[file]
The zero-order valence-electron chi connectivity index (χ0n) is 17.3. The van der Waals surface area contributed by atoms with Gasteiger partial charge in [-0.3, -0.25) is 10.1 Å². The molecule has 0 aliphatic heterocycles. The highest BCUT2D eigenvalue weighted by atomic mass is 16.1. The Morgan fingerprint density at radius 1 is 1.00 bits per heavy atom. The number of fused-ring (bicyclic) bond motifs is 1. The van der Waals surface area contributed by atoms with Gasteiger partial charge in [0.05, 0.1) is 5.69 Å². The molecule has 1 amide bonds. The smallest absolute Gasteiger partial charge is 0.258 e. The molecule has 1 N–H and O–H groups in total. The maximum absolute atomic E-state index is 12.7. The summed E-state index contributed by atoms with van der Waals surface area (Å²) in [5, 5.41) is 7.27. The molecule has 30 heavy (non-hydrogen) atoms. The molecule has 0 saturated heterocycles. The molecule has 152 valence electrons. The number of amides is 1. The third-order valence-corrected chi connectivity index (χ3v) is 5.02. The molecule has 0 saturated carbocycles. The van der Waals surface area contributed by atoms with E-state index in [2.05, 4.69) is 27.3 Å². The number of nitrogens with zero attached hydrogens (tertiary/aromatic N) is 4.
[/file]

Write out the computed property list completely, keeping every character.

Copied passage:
The zero-order valence-electron chi connectivity index (χ0n) is 17.3. The van der Waals surface area contributed by atoms with Gasteiger partial charge in [-0.3, -0.25) is 10.1 Å². The molecule has 0 aliphatic heterocycles. The highest BCUT2D eigenvalue weighted by atomic mass is 16.1. The Morgan fingerprint density at radius 1 is 1.00 bits per heavy atom. The number of fused-ring (bicyclic) bond motifs is 1. The van der Waals surface area contributed by atoms with Gasteiger partial charge in [0.05, 0.1) is 5.69 Å². The molecule has 1 amide bonds. The smallest absolute Gasteiger partial charge is 0.258 e. The molecule has 1 N–H and O–H groups in total. The maximum absolute atomic E-state index is 12.7. The summed E-state index contributed by atoms with van der Waals surface area (Å²) in [5, 5.41) is 7.27. The molecule has 30 heavy (non-hydrogen) atoms. The molecule has 0 saturated heterocycles. The molecule has 152 valence electrons. The number of amides is 1. The third-order valence-corrected chi connectivity index (χ3v) is 5.02. The molecule has 0 saturated carbocycles. The van der Waals surface area contributed by atoms with E-state index in [2.05, 4.69) is 27.3 Å². The number of nitrogens with zero attached hydrogens (tertiary/aromatic N) is 4.